Self Disclosure – The Kroger Story

Self Disclosure – The Kroger Story

Self Disclosure - The Kroger Story

 

Kroger Asked to Shell Out $21,523,047 for allegedly violating the Civil Monetary Penalties Law

In December last year, retail food chain Kroger, headquartered in Cincinnati, Ohio, agreed to pay a whopping $21,523,047 for violating the Civil Monetary Penalties Law. Under this law, the Office of Inspector General (OIG) can impose civil monetary penalties (CMPs) against errant health providers.

Under the OIG’s self-disclosure protocol, healthcare providers can approach the OIG on their own and disclose or identify matters that potentially involve defrauding a federal healthcare program (FHCP), for example, Medicare and Medicaid.

The Kroger incident was one of the biggest self disclosure stories of the year. The OIG stated that Kroger had in its employment 14 excluded individuals who were barred from taking part in federal healthcare programs; and that the company filled prescriptions, the costs of which were borne by a federal healthcare program, that were prescribed by 84 excluded individuals.

The minimum fine that a provider has to face when it comes forward with a self disclosure is 1.5 times the amount paid by the FHCPs. The penalty of around $21.5 million imposed on Kroger could’ve been much higher if, instead of a self disclosure, the company would’ve faced a government investigation.

CMPs can be imposed for breaches that include false claims, claims submitted with false certification of physician’s license, claims presented by an excluded party, physicians, and suppliers giving false information that could influence the discharge of a patient from the hospital, ownership of an excluded party in the interests of a participating entity, dealing with an excluded contractor or individual, inducing referrals through inappropriate remunerations, etc.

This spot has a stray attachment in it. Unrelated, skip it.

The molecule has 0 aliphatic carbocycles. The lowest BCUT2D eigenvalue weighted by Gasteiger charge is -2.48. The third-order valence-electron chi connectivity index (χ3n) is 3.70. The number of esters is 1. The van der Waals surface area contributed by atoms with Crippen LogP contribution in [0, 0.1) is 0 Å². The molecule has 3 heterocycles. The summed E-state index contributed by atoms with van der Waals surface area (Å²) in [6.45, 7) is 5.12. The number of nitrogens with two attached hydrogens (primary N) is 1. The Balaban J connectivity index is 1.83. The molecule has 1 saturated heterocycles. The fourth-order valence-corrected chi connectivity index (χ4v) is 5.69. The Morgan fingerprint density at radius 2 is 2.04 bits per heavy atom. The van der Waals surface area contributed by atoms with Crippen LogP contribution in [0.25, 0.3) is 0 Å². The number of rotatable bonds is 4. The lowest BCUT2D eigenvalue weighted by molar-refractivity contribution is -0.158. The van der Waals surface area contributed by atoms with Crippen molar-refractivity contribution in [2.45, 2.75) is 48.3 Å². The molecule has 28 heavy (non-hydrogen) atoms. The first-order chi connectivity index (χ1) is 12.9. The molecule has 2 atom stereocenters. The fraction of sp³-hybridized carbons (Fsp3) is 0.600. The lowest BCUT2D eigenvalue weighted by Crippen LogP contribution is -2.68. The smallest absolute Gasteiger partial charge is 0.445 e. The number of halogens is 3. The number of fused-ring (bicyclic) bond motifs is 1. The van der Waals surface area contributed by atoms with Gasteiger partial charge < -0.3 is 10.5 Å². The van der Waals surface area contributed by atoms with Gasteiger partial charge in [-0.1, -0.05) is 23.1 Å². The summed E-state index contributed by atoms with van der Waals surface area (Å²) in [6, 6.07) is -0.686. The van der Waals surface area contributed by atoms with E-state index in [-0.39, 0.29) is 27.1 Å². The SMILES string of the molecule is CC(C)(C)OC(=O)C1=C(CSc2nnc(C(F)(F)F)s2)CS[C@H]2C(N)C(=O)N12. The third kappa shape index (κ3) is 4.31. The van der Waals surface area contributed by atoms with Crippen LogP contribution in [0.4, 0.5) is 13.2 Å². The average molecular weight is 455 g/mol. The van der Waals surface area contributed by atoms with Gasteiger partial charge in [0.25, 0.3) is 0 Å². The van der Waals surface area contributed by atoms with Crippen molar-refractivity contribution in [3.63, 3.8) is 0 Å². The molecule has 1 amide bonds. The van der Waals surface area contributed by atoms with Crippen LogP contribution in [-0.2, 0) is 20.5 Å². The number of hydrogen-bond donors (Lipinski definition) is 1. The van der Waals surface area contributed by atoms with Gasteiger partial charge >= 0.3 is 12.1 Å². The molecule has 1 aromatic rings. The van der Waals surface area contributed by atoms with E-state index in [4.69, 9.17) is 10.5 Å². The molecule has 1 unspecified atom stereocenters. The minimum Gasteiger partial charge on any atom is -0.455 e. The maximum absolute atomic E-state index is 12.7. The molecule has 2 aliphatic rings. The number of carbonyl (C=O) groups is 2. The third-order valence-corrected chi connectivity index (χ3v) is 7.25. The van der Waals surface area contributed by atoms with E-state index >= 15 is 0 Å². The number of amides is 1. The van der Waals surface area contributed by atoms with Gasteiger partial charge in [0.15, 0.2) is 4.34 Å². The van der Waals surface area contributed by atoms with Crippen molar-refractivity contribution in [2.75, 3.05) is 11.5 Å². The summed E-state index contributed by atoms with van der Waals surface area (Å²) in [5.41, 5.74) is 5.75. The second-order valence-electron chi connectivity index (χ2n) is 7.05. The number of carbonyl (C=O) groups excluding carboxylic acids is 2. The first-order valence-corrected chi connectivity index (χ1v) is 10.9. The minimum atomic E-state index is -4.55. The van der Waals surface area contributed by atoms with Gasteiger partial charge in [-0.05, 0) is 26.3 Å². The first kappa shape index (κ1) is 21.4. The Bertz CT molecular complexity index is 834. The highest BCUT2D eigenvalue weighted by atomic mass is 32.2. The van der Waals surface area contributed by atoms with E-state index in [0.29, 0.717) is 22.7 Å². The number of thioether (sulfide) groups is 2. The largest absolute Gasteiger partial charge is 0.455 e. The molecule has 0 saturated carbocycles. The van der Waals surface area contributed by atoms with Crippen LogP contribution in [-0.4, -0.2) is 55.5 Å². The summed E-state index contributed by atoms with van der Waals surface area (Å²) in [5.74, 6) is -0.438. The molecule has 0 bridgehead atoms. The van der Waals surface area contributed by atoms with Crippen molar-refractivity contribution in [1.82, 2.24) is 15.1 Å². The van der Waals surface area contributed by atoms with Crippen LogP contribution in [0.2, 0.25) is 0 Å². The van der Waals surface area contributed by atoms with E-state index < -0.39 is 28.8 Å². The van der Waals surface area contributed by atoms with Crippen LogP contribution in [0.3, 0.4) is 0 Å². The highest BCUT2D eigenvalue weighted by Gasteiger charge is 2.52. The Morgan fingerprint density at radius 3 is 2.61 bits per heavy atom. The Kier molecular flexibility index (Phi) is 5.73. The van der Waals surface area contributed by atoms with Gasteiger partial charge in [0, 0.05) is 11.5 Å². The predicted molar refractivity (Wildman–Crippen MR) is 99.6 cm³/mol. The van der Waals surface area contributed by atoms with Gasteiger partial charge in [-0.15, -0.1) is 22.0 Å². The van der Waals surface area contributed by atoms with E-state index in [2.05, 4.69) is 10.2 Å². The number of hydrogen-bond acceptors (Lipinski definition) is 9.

One way to reduce CMPs is to conduct regular self audits in a timely manner and ensure that the wrongly acquired claims are paid back. However, the best situation to be in is to altogether avoid Medicare and Medicaid fraud.

The best way to do so is to regularly check the OIG/LEIE and other state & federal databases for details on excluded individuals. This exercise should always be carried out before hiring or contracting employees, physicians, and other practitioners as well as on a monthly basis. Consider name changes and compare data such as birthdates, social security details, employee identification numbers, etc. Applicants, providers, and employees should immediately notify you if they are excluded from federal programs.

Your business can be penalized for mistakes not entirely of your own making. Keeping penalties at bay requires diligence and specialized knowledge about healthcare laws.  Outsourcing your compliance requirements can save you both time and money; increasingly, organizations are finding that outsourcing works better than having a full-time compliance officer in the company.

About Anne Goodman